In 1741, Anglo-Irish MP Albert Dobbs commissioned William Moor to search for the North-West Passage, in a bid to strengthen Britain’s trade routes.
Dobbs had previously commissioned explorer Christopher Middleton for the same journey but it had not been a success. Dobbs was keen to find the North-West Passage to ensure Britain’s dominance as a leading sea power and to prevent the Hudson’s Bay Company, in Canada, from monopolising trade.
William Moor, on the Dobbs Galley, accompanied by Francis Smith, in charge of the California, set sail for Wager Bay, at the north-west end of Hudson Bay. Despite being sceptical initially of Dobbs's assertion that the North-West Passage would be found there, Moor was encouraged to make the journey by a £20,000 reward, offered by the British parliament.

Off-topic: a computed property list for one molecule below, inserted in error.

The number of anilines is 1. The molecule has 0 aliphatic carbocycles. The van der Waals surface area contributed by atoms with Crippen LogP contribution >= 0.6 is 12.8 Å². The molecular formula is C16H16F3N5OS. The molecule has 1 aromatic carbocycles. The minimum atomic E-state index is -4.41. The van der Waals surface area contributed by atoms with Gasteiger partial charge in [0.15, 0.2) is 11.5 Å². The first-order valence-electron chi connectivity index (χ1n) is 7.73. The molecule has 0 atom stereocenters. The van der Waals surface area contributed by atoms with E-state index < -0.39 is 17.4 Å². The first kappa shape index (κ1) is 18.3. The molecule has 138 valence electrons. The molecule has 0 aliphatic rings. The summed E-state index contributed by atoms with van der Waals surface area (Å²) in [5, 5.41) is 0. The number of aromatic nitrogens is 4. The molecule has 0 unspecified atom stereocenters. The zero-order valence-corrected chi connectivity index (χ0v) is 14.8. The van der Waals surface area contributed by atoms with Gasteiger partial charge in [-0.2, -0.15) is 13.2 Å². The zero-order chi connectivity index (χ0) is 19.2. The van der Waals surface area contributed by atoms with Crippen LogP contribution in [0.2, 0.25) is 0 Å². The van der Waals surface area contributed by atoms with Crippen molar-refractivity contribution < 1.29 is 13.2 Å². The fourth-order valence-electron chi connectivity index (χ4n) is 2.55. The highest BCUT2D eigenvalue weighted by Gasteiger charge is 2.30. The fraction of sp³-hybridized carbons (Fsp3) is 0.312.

A bad winter
It took a month for the expedition to get through the ice of the Hudson Strait. The ships explored only for a few days, visiting Marble Island, before deciding to winter north of York Factory, a post of the Hudson Bay Company, at Ten Shilling Creek. The winter was not a happy one. Moor and Smith were constantly arguing and seven of the crew died of scurvy.
When the expedition set sail again they were rewarded with the discovery of Chesterfield Inlet, on the western shore of Hudson Bay, although they did not enter it. On 29 July the ships were swept into Wager Bay by a powerful tidal flow, spinning the California around and crashing huge pieces of ice into her hull. The bay was navigated for 150 miles but Christopher Middleton’s previous conclusion that it was no part of the North-West Passage was borne out. The bay ended in two small, unnavigable rivers.
The ships limped back to England affected by poor health and the ever-present threat of mutiny, and they reached the Thames in October 1742. Unsurprisingly, Dobbs was not happy with Moor’s findings and accused him of ‘timidity, ill conduct and bad inclinations’.